Lapis Lazuli – Brain

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It’s practically incomprehensible that Lapis Lazuli have only been in my consciousness for a year, given that the first time I became aware of them was at the Canterbury Sound event last October, where, with due respect to the various academics, writers and contributing musicians, they rather stole the show. Scarcely believable because having gorged on their entire back catalogue within the months that followed, they’ve become such a familiar sound to me that the anticipation surrounding the impending release of their fifth album ‘Brain’ was for me, very real. That Canterbury gig was one of the first to showcase a band shorn of the integral sax sound of Phil Holmes – and whilst it focused on two tracks from the then current album ‘Wrong Meeting’ it also featured a band member (bass player Luke Mennis) who had not recorded on that album. So, unbeknownst to me, the band I saw was in transition, not that you would have guessed from a performance that was both compositionally complex, sonically innovative and unbelievably polished.

In retrospect, it is now clear that the band’s sound was becoming more uncompromising, understandably dominated by two guitars and their effects, set against a rhythm section including the extraordinarily versatile drummer Adam Brodigan, who rarely settles into a groove for long. Whilst the first couple of albums flipped between any number of styles, be they Latino, reggae, Balkan or jazz, softening their impact through extended lineups which incorporated brass, flute, accordion, extra percussion, didgeridoo and even occasional vocals, there is a real sense that Lapis Lazuli have arrived at a definitive sound and style, discarding all fripperies (if not necessarily all Frippisms) en route.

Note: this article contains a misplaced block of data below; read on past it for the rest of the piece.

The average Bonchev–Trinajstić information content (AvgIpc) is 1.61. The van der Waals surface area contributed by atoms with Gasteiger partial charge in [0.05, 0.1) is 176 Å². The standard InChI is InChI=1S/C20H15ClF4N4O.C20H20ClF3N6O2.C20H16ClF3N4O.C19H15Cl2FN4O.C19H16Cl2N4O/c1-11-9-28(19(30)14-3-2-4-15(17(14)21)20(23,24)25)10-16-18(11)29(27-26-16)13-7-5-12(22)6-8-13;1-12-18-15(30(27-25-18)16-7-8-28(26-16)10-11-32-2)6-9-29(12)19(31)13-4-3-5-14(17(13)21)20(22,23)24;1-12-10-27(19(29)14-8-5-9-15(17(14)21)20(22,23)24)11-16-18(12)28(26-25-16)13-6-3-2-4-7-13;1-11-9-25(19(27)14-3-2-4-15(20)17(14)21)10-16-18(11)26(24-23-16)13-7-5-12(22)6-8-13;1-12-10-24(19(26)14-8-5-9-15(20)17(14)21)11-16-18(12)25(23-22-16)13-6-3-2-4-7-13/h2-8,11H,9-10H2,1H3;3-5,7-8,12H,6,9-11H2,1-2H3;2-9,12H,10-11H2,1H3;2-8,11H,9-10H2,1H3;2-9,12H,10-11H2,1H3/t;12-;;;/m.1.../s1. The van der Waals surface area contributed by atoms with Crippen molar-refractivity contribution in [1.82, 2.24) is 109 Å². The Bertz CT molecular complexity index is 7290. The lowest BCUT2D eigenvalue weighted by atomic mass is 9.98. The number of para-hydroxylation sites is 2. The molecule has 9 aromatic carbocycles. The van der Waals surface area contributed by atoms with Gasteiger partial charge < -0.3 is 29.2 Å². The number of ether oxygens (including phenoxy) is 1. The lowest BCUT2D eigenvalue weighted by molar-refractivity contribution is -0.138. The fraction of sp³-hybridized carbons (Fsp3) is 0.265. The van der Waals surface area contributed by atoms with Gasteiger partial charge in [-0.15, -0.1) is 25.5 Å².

So what does ‘Brain’ sound like? The 5 pieces, clocking in at 10 minutes or so each (mere snippets in the band’s history of extended compositions), are guitar heavy, funky and intricate. There’s no jamming here (for that you need to listen to the band’s alternate ego, which I’ll link to at the bottom of this review), just a continuation of the most tightly composed music I’ve heard since National Health, delivered alternately in joyful or tortured fashion. Yet beyond that it’s so difficult to pin the band’s sound down: in an attempt to try and describe it I’ve played it to various people in the rash hope of pigeonholing the music – but when the responses vary from Sonic Youth to Gentle Giant, the Ruts to Rush, you know you’ve got a job on…